Lakshmanan Suresh, DDS, PhD, KSL’s chief medical officer and clinical professor in the Department of Oral Diagnostics in UB’s School of Dental Medicine, is working to clinically validate novel biomarkers and common mutations in cancers for KSL’s clinical laboratory, which is certified under the Clinical Laboratory Improvement Amendments and accredited by the College of American Pathologists.

The company also works closely with investigators and corporate partners in China through its China-based business unit directed by Long Shen, PhD, KSL’s chief scientific officer.

“KSL sees extensive prospects for collaboration between scientists and companies on both sides of the Pacific. These countries lead the world in size of market, growth and innovation. Ambitious technology companies need to embrace the opportunity,” says Shen. “Our business development activities in China are already contributing to new revenue streams in the U.S., as well as interest in collaborations with UB’s Center of Excellence in Bioinformatics and Life Sciences and investments in Western New York.”

KSL intends to create 53 jobs over six years.

A scientist stands in front of many computer servers at UB's Center for Computational Research.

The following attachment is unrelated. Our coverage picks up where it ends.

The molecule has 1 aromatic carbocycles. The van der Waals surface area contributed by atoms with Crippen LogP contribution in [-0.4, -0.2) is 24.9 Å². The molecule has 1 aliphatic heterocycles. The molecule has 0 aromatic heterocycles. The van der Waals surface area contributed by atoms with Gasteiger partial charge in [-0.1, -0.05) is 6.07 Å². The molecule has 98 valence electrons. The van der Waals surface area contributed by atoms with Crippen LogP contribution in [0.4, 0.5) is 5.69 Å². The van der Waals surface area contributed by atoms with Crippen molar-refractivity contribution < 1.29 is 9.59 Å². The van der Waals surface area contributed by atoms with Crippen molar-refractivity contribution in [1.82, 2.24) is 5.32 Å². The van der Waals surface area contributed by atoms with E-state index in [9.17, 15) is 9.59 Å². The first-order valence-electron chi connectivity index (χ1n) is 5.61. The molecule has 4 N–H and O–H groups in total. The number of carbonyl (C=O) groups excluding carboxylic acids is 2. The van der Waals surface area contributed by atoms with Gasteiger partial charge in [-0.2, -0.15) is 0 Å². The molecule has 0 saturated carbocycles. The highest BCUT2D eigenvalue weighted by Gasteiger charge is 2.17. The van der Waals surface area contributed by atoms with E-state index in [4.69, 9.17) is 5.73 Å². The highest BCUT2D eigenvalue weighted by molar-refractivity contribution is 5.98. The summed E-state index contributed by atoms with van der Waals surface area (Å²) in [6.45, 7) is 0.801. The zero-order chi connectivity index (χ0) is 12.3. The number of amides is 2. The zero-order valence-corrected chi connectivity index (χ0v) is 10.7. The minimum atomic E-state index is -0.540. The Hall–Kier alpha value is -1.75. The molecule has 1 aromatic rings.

The UB Center for Computational Research (CCR) machine room. Through a partnership with UB’s Buffalo Institute for Genomics and Data Analytics (BIG), AHRM will leverage CCR’s powerful computational resources to better understand problems and answer questions in the health care industry.

Applied Healthcare Research Management (AHRM)

Located within UB’s New York State Center of Excellence in Bioinformatics and Life Sciences, AHRM Inc. is a global contract research organization with a focus on health care informatics, economics and outcomes research. Through advanced analytics, AHRM provides research support services for biotech companies, including those in the pharmaceuticals and medical devices industries, as well as clinics and non-profits.

The partnership between BIG and AHRM will facilitate access to the supercomputing cluster at UB’s Center for Computational Research (CCR). AHRM will leverage the CCR’s powerful computational resources to structure, parse, and analyze de-identified electronic medical records to help better understand problems and answer questions within the healthcare industry.

AHRM maintains an internship program through UB and recruits UB graduates for employment. The company also works with UB faculty on research projects. AHRM intends to create 9.5 jobs.

“AHRM’s partnership with BIG has allowed for AHRM to expand its analytical capabilities by executing more complex analysis that can no longer be done with a traditional desktop,” says Raf Magar, president and founding partner of AHRM. “By leveraging BIG’s resources, AHRM has also been able to partner with electronic medical record developers that will allow AHRM to analyze large de-identified datasets to provide unique perspectives across a variety of disease categories, including the cost-effectiveness of interventions. AHRM will also provide UB researchers with access to its data for population studies.”

Media Contact Information

Cory Nealon
Director of News Content
Engineering, Computer Science
Tel: 716-645-4614
cmnealon@buffalo.edu
Twitter: @UBengineering